Mental Health Unfortunately most of us will suffer from poor mental health at some point in our lives, with Mind reporting that approximately 1 in 4 people in the UK will experience a mental health problem each year. Those who do suffer know how frustrating it can be to feel demotivated and lose interest in your hobbies and passions. When you simply cannot work out why you feel this way, it can incredibly difficult to fight it and fall back in love with your hobbies again.
Feeling Overwhelmed After many years of impulse purchases during the Steam sales, my backlog of games has been continually growing and is now in the hundreds. With such a huge backlog to tackle, it seems impossible to decide where to even start. I spend a lot of time contemplating before feeling overwhelmed and jumping back into the same games I’ve been playing for years.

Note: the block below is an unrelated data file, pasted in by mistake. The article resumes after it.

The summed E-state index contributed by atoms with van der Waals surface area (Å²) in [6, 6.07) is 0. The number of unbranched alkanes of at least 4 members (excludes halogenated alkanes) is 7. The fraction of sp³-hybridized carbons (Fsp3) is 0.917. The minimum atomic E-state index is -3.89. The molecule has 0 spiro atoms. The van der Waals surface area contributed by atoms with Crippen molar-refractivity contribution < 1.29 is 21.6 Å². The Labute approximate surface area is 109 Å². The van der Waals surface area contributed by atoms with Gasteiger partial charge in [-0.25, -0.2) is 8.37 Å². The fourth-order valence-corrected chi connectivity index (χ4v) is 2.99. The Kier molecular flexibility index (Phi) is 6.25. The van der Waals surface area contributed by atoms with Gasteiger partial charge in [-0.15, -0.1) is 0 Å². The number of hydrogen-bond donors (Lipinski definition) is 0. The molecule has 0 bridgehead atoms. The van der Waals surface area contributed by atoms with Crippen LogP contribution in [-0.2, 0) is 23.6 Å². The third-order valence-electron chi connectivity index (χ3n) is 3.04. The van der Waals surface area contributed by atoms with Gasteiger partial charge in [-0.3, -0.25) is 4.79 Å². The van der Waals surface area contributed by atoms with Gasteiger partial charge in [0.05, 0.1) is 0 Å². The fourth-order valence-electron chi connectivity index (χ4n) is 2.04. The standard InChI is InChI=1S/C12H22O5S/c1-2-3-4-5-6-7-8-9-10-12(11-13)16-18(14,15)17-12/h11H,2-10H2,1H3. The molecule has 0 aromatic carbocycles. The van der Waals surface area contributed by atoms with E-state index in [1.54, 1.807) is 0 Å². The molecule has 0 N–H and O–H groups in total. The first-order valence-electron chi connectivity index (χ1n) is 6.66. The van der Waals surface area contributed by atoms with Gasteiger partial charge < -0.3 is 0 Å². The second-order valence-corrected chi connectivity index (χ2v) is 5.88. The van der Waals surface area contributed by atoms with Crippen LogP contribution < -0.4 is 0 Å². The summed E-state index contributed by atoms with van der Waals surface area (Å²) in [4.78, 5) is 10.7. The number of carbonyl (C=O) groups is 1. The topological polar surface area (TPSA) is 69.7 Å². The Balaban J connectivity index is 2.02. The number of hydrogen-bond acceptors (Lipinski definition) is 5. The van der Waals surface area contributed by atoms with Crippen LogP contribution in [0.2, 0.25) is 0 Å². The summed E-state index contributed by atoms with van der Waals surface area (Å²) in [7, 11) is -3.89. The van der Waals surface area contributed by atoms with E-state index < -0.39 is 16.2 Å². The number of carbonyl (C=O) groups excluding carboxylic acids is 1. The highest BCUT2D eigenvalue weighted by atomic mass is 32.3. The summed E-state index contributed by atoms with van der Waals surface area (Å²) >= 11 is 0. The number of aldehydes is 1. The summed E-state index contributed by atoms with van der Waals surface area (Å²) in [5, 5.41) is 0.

I’m on a mission to reignite my passion for games. I want to feel excited about games again, whether that be shiny new triple A releases, hidden gems from indie developers or the old classics.
Gaming can often be used to escape from the stresses of everyday life and I cannot wait to get stuck into the endless immersive worlds while growing to know and love the characters once again.
I want to play an active part in the online gaming community, to feel positive about gaming events and even attend some (such as Gamescom, which I used to attend annually). I also want to rebuild relationships with friends and meet new people to play with.